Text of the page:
Remembering the Holocaust Resistance

The clerk asked if she had a typewriter. She did. It was the third time Ilona Haendel dodged the Nazis and snuck out of a Budapest ghetto to ask the clerk for a few Swiss protection papers for her friends and family.

The clerk saved her another trip by putting the official stamp and seal on more than 100 papers of Swiss protection for her to complete on her own typewriter for other Jewish people living in the ghetto.

With those papers, Haendel’s family and friends were able to live in buildings under Swiss protection.

Haendel’s daughter, Varda Ratner, shared the family’s story at the opening of San Antonio Public Library’s annual Holocaust Learn & Remember series. The 2019 theme, “Resistance,” focused on the many forms of resistance to the Nazis.

“This year’s Learn & Remember allows us to learn about resistors and to remember that we should make the kind of choices that they did when faced with brutal and unconscionable treatment of fellow human beings - to act with bravery and morality,” said Ratner, speaking at the Holocaust Memorial Museum of San Antonio.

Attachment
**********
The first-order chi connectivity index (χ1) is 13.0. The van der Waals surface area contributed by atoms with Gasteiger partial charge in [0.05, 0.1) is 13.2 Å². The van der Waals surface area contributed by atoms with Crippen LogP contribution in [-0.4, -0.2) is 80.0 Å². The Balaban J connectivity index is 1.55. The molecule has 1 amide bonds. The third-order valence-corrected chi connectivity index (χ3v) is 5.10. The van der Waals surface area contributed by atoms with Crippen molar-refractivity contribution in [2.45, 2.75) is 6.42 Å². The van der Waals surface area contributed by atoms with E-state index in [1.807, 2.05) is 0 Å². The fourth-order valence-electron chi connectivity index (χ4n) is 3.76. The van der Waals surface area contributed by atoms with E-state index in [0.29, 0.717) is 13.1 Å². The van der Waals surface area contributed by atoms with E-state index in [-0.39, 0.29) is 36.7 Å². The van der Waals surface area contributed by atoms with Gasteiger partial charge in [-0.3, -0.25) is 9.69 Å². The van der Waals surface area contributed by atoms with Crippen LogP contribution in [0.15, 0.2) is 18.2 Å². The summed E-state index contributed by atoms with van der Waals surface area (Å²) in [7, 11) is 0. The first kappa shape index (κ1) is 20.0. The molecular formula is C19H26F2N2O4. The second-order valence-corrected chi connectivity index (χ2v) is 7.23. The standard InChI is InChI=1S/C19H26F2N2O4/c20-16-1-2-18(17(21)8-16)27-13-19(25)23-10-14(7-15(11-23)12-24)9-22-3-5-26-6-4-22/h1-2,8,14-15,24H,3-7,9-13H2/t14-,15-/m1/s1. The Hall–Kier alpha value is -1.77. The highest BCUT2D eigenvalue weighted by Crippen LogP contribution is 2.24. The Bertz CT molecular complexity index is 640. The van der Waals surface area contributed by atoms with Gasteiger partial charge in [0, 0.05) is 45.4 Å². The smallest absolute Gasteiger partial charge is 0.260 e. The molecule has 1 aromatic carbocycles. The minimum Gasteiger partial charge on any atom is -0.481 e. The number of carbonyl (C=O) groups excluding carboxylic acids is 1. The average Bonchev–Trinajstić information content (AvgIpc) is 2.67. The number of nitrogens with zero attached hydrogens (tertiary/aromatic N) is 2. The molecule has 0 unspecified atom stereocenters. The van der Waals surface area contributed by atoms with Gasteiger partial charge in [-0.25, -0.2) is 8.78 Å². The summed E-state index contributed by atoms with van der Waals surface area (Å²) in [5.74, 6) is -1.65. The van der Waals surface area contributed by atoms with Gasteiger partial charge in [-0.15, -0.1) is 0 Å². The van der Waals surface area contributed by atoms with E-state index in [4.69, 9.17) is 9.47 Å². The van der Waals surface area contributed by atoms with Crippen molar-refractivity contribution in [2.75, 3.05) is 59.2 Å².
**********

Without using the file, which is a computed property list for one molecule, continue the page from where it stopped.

Haendel and her mother were eventually rounded up by the Nazis and were part of a death march, which they managed to escape in a moment of chaos. They eventually went to the home of Ja'nosne Orosz, her friend and housekeeper, and stayed there until the end of the war.

“I am standing here before you today thanks to three holocaust resistors,” Ratner said. “If it weren't for their bravery and morality, my mother would not have survived, and therefore I would never have existed.”

NOWCastSA recorded video of three Holocaust Learn & Remember events, scroll down to replay them:

Replay video of the opening reception and Ratner’s remarks:

Replay video of “The Jewish resistance in the Warsaw Ghetto,” a presentation about the 1943 uprising by Roger C. Barnes, chair of the Department of Sociology and Criminal Justice at the University of the Incarnate Word in San Antonio:

Replay video of “Recovered Voices, music silenced by the Nazis,” a performance by soprano Kristina Bachrach and pianist Daniel Anastasio, designed to spread knowledge of these brilliant unknown composers.